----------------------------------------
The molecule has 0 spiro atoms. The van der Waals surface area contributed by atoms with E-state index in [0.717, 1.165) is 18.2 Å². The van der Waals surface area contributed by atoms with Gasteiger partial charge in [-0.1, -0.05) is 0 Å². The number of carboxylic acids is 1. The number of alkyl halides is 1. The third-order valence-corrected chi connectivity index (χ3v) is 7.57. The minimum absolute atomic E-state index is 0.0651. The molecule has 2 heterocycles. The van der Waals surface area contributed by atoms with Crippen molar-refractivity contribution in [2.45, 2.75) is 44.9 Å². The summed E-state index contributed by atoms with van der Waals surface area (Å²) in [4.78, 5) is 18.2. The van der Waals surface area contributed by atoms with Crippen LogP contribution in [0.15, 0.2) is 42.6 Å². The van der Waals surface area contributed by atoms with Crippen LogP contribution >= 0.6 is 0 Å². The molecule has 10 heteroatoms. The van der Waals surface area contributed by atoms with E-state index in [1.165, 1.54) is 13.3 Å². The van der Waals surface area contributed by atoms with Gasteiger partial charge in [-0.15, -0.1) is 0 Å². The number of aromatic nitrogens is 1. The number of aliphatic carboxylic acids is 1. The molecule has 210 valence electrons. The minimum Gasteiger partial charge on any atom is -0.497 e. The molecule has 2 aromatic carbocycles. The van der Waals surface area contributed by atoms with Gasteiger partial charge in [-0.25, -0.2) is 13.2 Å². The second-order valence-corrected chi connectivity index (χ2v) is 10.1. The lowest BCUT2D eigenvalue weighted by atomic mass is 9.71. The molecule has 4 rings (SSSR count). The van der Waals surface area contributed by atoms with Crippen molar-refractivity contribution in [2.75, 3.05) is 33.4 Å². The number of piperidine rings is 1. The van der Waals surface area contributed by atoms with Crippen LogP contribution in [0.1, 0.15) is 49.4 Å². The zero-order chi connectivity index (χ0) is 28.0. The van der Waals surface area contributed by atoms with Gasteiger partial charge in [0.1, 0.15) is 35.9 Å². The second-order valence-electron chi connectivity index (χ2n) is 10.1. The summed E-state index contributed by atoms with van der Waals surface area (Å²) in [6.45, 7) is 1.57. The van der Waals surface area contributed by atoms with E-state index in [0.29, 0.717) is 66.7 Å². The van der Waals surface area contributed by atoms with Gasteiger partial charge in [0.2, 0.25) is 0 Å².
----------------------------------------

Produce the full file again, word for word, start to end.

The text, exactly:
The molecule has 0 spiro atoms. The van der Waals surface area contributed by atoms with E-state index in [0.717, 1.165) is 18.2 Å². The van der Waals surface area contributed by atoms with Gasteiger partial charge in [-0.1, -0.05) is 0 Å². The number of carboxylic acids is 1. The number of alkyl halides is 1. The third-order valence-corrected chi connectivity index (χ3v) is 7.57. The minimum absolute atomic E-state index is 0.0651. The molecule has 2 heterocycles. The van der Waals surface area contributed by atoms with Crippen molar-refractivity contribution in [2.45, 2.75) is 44.9 Å². The summed E-state index contributed by atoms with van der Waals surface area (Å²) in [4.78, 5) is 18.2. The van der Waals surface area contributed by atoms with Crippen LogP contribution in [0.15, 0.2) is 42.6 Å². The van der Waals surface area contributed by atoms with Crippen LogP contribution >= 0.6 is 0 Å². The molecule has 10 heteroatoms. The van der Waals surface area contributed by atoms with E-state index in [1.165, 1.54) is 13.3 Å². The van der Waals surface area contributed by atoms with Gasteiger partial charge in [-0.15, -0.1) is 0 Å². The number of aromatic nitrogens is 1. The number of aliphatic carboxylic acids is 1. The molecule has 210 valence electrons. The minimum Gasteiger partial charge on any atom is -0.497 e. The molecule has 2 aromatic carbocycles. The van der Waals surface area contributed by atoms with Gasteiger partial charge in [-0.25, -0.2) is 13.2 Å². The second-order valence-corrected chi connectivity index (χ2v) is 10.1. The lowest BCUT2D eigenvalue weighted by atomic mass is 9.71. The molecule has 4 rings (SSSR count). The van der Waals surface area contributed by atoms with Crippen molar-refractivity contribution in [2.75, 3.05) is 33.4 Å². The number of piperidine rings is 1. The van der Waals surface area contributed by atoms with Crippen LogP contribution in [0.1, 0.15) is 49.4 Å². The zero-order chi connectivity index (χ0) is 28.0. The van der Waals surface area contributed by atoms with Gasteiger partial charge in [0.1, 0.15) is 35.9 Å². The second-order valence-electron chi connectivity index (χ2n) is 10.1. The summed E-state index contributed by atoms with van der Waals surface area (Å²) in [6.45, 7) is 1.57. The van der Waals surface area contributed by atoms with E-state index in [0.29, 0.717) is 66.7 Å². The van der Waals surface area contributed by atoms with Gasteiger partial charge in [0.2, 0.25) is 0 Å².